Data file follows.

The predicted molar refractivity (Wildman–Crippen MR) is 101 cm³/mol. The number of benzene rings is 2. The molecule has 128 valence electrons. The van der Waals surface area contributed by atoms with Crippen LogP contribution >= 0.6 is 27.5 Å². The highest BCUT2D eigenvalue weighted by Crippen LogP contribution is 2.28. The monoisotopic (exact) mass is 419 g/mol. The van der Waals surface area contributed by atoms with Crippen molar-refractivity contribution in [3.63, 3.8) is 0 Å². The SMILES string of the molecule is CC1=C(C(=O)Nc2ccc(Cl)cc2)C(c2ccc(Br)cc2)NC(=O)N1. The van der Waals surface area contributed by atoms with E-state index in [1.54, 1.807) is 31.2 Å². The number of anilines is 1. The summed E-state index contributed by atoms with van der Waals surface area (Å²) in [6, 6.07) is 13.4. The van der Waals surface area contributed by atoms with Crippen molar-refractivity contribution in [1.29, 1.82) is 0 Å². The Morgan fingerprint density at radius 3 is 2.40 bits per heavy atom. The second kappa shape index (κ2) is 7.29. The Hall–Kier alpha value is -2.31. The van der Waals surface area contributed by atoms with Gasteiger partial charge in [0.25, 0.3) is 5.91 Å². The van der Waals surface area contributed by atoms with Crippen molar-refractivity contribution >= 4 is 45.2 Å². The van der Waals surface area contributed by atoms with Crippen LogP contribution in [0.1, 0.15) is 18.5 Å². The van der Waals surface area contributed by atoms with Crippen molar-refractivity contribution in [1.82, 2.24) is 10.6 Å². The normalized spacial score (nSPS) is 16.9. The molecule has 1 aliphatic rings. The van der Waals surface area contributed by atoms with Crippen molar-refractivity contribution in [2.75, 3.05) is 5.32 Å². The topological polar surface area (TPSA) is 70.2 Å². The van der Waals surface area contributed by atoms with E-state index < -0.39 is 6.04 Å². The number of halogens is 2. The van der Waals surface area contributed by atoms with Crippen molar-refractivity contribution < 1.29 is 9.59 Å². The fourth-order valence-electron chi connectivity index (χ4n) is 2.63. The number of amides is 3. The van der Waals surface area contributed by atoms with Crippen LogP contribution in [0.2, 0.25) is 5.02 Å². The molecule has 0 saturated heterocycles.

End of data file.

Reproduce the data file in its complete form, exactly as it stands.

The predicted molar refractivity (Wildman–Crippen MR) is 101 cm³/mol. The number of benzene rings is 2. The molecule has 128 valence electrons. The van der Waals surface area contributed by atoms with Crippen LogP contribution >= 0.6 is 27.5 Å². The highest BCUT2D eigenvalue weighted by Crippen LogP contribution is 2.28. The monoisotopic (exact) mass is 419 g/mol. The van der Waals surface area contributed by atoms with Crippen molar-refractivity contribution in [3.63, 3.8) is 0 Å². The SMILES string of the molecule is CC1=C(C(=O)Nc2ccc(Cl)cc2)C(c2ccc(Br)cc2)NC(=O)N1. The van der Waals surface area contributed by atoms with E-state index in [1.54, 1.807) is 31.2 Å². The number of anilines is 1. The summed E-state index contributed by atoms with van der Waals surface area (Å²) in [6, 6.07) is 13.4. The van der Waals surface area contributed by atoms with Crippen molar-refractivity contribution in [1.29, 1.82) is 0 Å². The Morgan fingerprint density at radius 3 is 2.40 bits per heavy atom. The second kappa shape index (κ2) is 7.29. The Hall–Kier alpha value is -2.31. The van der Waals surface area contributed by atoms with Gasteiger partial charge in [0.25, 0.3) is 5.91 Å². The van der Waals surface area contributed by atoms with Crippen molar-refractivity contribution >= 4 is 45.2 Å². The van der Waals surface area contributed by atoms with Crippen LogP contribution in [0.1, 0.15) is 18.5 Å². The van der Waals surface area contributed by atoms with Crippen molar-refractivity contribution in [1.82, 2.24) is 10.6 Å². The normalized spacial score (nSPS) is 16.9. The molecule has 1 aliphatic rings. The van der Waals surface area contributed by atoms with Crippen molar-refractivity contribution in [2.75, 3.05) is 5.32 Å². The topological polar surface area (TPSA) is 70.2 Å². The van der Waals surface area contributed by atoms with E-state index < -0.39 is 6.04 Å². The number of halogens is 2. The van der Waals surface area contributed by atoms with Crippen molar-refractivity contribution < 1.29 is 9.59 Å². The fourth-order valence-electron chi connectivity index (χ4n) is 2.63. The number of amides is 3. The van der Waals surface area contributed by atoms with Crippen LogP contribution in [0.2, 0.25) is 5.02 Å². The molecule has 0 saturated heterocycles.